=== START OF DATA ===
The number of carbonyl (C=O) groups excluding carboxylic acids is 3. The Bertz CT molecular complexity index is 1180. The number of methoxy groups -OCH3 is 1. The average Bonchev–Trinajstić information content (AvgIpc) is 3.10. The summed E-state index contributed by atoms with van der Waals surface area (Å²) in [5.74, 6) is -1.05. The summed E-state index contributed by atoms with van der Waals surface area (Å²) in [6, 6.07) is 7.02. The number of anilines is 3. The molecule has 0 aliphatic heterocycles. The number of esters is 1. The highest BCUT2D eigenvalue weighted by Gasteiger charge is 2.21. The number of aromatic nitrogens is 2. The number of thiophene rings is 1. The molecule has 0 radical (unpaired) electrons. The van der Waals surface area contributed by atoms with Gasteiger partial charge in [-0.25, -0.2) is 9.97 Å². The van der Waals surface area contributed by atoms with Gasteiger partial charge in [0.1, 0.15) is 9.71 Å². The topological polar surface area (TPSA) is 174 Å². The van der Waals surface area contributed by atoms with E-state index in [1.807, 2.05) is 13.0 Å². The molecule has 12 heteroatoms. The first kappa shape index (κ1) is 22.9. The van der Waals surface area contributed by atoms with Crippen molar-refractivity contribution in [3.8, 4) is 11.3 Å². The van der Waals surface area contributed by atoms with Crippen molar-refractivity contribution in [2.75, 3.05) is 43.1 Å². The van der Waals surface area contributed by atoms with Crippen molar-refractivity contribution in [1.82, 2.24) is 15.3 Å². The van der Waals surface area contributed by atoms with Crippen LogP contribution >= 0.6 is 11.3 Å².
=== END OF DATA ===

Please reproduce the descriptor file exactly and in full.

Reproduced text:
The number of carbonyl (C=O) groups excluding carboxylic acids is 3. The Bertz CT molecular complexity index is 1180. The number of methoxy groups -OCH3 is 1. The average Bonchev–Trinajstić information content (AvgIpc) is 3.10. The summed E-state index contributed by atoms with van der Waals surface area (Å²) in [5.74, 6) is -1.05. The summed E-state index contributed by atoms with van der Waals surface area (Å²) in [6, 6.07) is 7.02. The number of anilines is 3. The molecule has 0 aliphatic heterocycles. The number of esters is 1. The highest BCUT2D eigenvalue weighted by Gasteiger charge is 2.21. The number of aromatic nitrogens is 2. The number of thiophene rings is 1. The molecule has 0 radical (unpaired) electrons. The van der Waals surface area contributed by atoms with Gasteiger partial charge in [-0.25, -0.2) is 9.97 Å². The van der Waals surface area contributed by atoms with Gasteiger partial charge in [0.1, 0.15) is 9.71 Å². The topological polar surface area (TPSA) is 174 Å². The van der Waals surface area contributed by atoms with E-state index in [1.807, 2.05) is 13.0 Å². The molecule has 12 heteroatoms. The first kappa shape index (κ1) is 22.9. The van der Waals surface area contributed by atoms with Crippen molar-refractivity contribution in [3.8, 4) is 11.3 Å². The van der Waals surface area contributed by atoms with Crippen molar-refractivity contribution in [2.75, 3.05) is 43.1 Å². The van der Waals surface area contributed by atoms with Crippen molar-refractivity contribution in [1.82, 2.24) is 15.3 Å². The van der Waals surface area contributed by atoms with Crippen LogP contribution >= 0.6 is 11.3 Å².